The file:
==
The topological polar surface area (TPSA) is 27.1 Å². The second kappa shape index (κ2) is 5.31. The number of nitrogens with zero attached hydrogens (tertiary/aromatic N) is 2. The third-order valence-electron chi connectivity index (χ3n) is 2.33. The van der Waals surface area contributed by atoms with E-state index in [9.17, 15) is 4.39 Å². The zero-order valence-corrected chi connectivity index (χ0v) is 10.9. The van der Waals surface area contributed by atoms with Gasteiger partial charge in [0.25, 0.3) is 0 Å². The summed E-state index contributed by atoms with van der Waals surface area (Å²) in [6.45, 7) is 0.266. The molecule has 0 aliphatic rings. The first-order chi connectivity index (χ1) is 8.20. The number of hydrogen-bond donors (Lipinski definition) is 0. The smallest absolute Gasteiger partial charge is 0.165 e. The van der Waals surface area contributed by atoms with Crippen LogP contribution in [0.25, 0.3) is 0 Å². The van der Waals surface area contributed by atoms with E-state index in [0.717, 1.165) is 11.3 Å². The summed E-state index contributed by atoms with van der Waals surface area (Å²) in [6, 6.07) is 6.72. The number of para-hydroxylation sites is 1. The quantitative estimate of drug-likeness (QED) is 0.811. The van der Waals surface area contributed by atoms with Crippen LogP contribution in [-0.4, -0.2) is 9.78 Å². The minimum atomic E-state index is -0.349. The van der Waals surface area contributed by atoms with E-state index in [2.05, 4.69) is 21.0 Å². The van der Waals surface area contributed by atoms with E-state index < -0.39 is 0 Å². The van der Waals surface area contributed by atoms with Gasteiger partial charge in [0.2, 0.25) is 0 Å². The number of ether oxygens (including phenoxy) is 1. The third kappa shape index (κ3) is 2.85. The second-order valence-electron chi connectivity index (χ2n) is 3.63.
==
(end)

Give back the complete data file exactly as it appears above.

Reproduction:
The topological polar surface area (TPSA) is 27.1 Å². The second kappa shape index (κ2) is 5.31. The number of nitrogens with zero attached hydrogens (tertiary/aromatic N) is 2. The third-order valence-electron chi connectivity index (χ3n) is 2.33. The van der Waals surface area contributed by atoms with E-state index in [9.17, 15) is 4.39 Å². The zero-order valence-corrected chi connectivity index (χ0v) is 10.9. The van der Waals surface area contributed by atoms with Gasteiger partial charge in [0.25, 0.3) is 0 Å². The summed E-state index contributed by atoms with van der Waals surface area (Å²) in [6.45, 7) is 0.266. The molecule has 0 aliphatic rings. The first-order chi connectivity index (χ1) is 8.20. The number of hydrogen-bond donors (Lipinski definition) is 0. The smallest absolute Gasteiger partial charge is 0.165 e. The van der Waals surface area contributed by atoms with Crippen LogP contribution in [0.25, 0.3) is 0 Å². The van der Waals surface area contributed by atoms with E-state index in [0.717, 1.165) is 11.3 Å². The summed E-state index contributed by atoms with van der Waals surface area (Å²) in [6, 6.07) is 6.72. The number of para-hydroxylation sites is 1. The quantitative estimate of drug-likeness (QED) is 0.811. The van der Waals surface area contributed by atoms with Crippen LogP contribution in [-0.4, -0.2) is 9.78 Å². The minimum atomic E-state index is -0.349. The van der Waals surface area contributed by atoms with E-state index in [2.05, 4.69) is 21.0 Å². The van der Waals surface area contributed by atoms with E-state index < -0.39 is 0 Å². The van der Waals surface area contributed by atoms with Gasteiger partial charge in [0.2, 0.25) is 0 Å². The number of ether oxygens (including phenoxy) is 1. The third kappa shape index (κ3) is 2.85. The second-order valence-electron chi connectivity index (χ2n) is 3.63.